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In a report published today, the House of Commons Brexit Committee outlines 15 “key tests” that it believes the future Brexit deal will need to meet. The tests include “no physical infrastructure” on the Irish border, cooperation on crime and terrorism, tariff-free trade and the free flow of data between the UK and EU post-Brexit. The report recommends considering joining the European Free Trade Association or the European Economic Area should the final deal not meet the 15 tests. Hilary Benn, the Brexit Committee chairman said, “Our tests set a high bar but they are based on the prime minister’s vision for our future outside the EU and the statement by … [Brexit secretary] David Davis that any new deal would be at least as good as what we have now,” adding, “Should negotiations on a ‘deep and special partnership’ not prove successful, we consider that Efta/EEA membership remains an alternative which would have the advantage of continuity of access for UK services and could also be negotiated relatively quickly.” Six members of the committee, including European Research Group’s chairman Jacob Rees-Mogg, voted against the final report.
Elsewhere, German MEP Elmar Brok has said that a delegation of Norwegian MPs have warned the EU not to give the UK “the same advantages” as those Norway enjoys as a member of the European Economic Area, if the UK does not meet the same obligations. He added, “They warned us and said, do not give the same privileges, same treatment, or even better than we have, because we fulfil the obligations. So there’s a borderline we have to accept.” However, a Norwegian government spokesman said the position expressed by the MPs did not reflect the Norwegian government’s position, adding, “It is of direct interest to Norway that the EU and the UK succeed in negotiating an orderly UK withdrawal from the EU and a framework for their future relationship.”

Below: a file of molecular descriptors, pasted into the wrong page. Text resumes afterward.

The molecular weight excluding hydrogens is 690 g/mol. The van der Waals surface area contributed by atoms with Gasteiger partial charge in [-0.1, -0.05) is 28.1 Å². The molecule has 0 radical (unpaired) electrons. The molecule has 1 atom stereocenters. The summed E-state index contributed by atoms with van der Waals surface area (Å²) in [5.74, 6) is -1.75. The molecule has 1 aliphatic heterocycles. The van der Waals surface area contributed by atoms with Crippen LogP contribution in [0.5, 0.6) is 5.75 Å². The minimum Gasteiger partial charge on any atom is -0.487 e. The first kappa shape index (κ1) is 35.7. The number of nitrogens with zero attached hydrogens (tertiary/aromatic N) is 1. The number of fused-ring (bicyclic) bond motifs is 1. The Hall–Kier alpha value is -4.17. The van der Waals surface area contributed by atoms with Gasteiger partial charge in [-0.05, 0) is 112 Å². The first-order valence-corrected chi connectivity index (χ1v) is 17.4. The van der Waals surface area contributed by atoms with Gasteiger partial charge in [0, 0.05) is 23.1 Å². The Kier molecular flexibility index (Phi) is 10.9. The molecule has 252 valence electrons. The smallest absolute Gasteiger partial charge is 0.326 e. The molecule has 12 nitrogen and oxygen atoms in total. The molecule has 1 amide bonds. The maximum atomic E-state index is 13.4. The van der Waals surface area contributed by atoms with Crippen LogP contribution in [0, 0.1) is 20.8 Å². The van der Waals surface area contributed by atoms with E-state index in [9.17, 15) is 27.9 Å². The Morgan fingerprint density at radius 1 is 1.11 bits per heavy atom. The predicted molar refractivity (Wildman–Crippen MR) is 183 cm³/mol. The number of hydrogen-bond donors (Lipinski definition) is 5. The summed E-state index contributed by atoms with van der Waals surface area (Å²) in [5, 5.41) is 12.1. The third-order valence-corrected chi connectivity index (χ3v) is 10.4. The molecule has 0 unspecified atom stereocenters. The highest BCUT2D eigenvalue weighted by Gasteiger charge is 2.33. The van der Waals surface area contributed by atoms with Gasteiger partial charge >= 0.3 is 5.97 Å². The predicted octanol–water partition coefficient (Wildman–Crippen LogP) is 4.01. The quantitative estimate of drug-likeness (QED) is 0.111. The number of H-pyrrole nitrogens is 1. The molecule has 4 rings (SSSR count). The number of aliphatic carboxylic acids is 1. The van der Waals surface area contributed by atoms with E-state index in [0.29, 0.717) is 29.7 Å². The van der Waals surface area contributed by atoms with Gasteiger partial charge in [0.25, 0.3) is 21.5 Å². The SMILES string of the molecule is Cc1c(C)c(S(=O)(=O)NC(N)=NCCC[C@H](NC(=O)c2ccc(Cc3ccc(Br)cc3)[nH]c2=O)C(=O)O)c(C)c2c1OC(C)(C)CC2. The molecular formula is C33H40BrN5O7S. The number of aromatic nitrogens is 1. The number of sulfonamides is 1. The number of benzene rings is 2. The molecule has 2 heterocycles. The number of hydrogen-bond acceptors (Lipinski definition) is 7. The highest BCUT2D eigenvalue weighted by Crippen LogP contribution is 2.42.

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Following Gary Aitkenhead, head of the Porton Down Defence Science and Technology Laboratory, saying that the “precise source” of the nerve agent used in the Salisbury attack has not been identified, Minister President of North Rhine-Westphalia and one of the deputy chairmen of the German Christian Democratic Union (CDU), Armin Laschet, said, “If one forces nearly all Nato countries into solidarity, shouldn’t one have certain evidence? Regardless of what one thinks about Russia, my study of international law taught me a different way to deal with other states.”
This comes as the Organisation for the Prohibition of Chemical Weapons (OPCW) will gather today after Russia requested an emergency meeting. A Foreign and Commonwealth Office (FCO) spokesman commented, “This Russian initiative is yet again another diversionary tactic, intended to undermine the work of the OPCW in reaching a conclusion.”
Separately, Prime Minister Theresa May is set to meet with Danish Prime Minister Lars Løkke Rasmussen and Swedish Prime Minister Stefan Löfven on 9 April. May’s spokesperson announced talks would “cover a range of issues, including the threat Russia poses to international security; our ongoing bilateral co-operation in areas such as security and defence; trade and investment; and progress towards a Brexit deal.”